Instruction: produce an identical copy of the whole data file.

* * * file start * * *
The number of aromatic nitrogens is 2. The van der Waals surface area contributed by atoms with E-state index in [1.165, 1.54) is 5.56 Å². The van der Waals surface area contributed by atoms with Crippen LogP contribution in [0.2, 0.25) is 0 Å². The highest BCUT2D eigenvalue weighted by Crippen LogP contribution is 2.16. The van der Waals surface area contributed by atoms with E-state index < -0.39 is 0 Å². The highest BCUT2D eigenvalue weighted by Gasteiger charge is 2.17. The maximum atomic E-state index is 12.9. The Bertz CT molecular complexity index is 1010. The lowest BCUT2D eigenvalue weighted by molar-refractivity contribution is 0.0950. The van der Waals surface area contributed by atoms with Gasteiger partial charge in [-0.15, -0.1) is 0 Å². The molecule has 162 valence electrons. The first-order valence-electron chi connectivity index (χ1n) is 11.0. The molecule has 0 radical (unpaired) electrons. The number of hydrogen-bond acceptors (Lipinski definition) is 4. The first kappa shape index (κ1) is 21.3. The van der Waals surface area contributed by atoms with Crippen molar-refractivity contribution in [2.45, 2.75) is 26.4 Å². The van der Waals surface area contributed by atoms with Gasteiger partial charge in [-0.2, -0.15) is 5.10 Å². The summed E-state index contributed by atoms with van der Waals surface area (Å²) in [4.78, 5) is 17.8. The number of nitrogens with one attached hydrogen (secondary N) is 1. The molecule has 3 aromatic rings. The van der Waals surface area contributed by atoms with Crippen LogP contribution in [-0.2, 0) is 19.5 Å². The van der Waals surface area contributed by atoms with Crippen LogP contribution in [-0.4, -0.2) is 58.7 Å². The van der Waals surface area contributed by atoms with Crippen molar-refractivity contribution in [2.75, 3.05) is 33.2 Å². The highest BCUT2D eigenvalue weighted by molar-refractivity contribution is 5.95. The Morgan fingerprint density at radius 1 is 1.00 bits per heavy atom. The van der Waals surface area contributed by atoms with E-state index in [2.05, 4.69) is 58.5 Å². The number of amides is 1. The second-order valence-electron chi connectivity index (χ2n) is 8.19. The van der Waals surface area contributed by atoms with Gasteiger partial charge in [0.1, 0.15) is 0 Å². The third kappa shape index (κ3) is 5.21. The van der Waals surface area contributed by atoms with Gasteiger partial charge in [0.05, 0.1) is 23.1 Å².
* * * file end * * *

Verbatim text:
The number of aromatic nitrogens is 2. The van der Waals surface area contributed by atoms with E-state index in [1.165, 1.54) is 5.56 Å². The van der Waals surface area contributed by atoms with Crippen LogP contribution in [0.2, 0.25) is 0 Å². The highest BCUT2D eigenvalue weighted by Crippen LogP contribution is 2.16. The van der Waals surface area contributed by atoms with E-state index < -0.39 is 0 Å². The highest BCUT2D eigenvalue weighted by Gasteiger charge is 2.17. The maximum atomic E-state index is 12.9. The Bertz CT molecular complexity index is 1010. The lowest BCUT2D eigenvalue weighted by molar-refractivity contribution is 0.0950. The van der Waals surface area contributed by atoms with Gasteiger partial charge in [-0.15, -0.1) is 0 Å². The molecule has 162 valence electrons. The first-order valence-electron chi connectivity index (χ1n) is 11.0. The molecule has 0 radical (unpaired) electrons. The number of hydrogen-bond acceptors (Lipinski definition) is 4. The first kappa shape index (κ1) is 21.3. The van der Waals surface area contributed by atoms with Crippen molar-refractivity contribution in [2.45, 2.75) is 26.4 Å². The van der Waals surface area contributed by atoms with Gasteiger partial charge in [-0.2, -0.15) is 5.10 Å². The summed E-state index contributed by atoms with van der Waals surface area (Å²) in [4.78, 5) is 17.8. The number of nitrogens with one attached hydrogen (secondary N) is 1. The molecule has 3 aromatic rings. The van der Waals surface area contributed by atoms with Crippen LogP contribution in [-0.2, 0) is 19.5 Å². The van der Waals surface area contributed by atoms with Crippen LogP contribution in [-0.4, -0.2) is 58.7 Å². The van der Waals surface area contributed by atoms with Crippen molar-refractivity contribution in [2.75, 3.05) is 33.2 Å². The highest BCUT2D eigenvalue weighted by molar-refractivity contribution is 5.95. The Morgan fingerprint density at radius 1 is 1.00 bits per heavy atom. The van der Waals surface area contributed by atoms with E-state index in [2.05, 4.69) is 58.5 Å². The number of amides is 1. The second-order valence-electron chi connectivity index (χ2n) is 8.19. The van der Waals surface area contributed by atoms with Gasteiger partial charge in [0.1, 0.15) is 0 Å². The third kappa shape index (κ3) is 5.21. The van der Waals surface area contributed by atoms with Gasteiger partial charge in [0.05, 0.1) is 23.1 Å².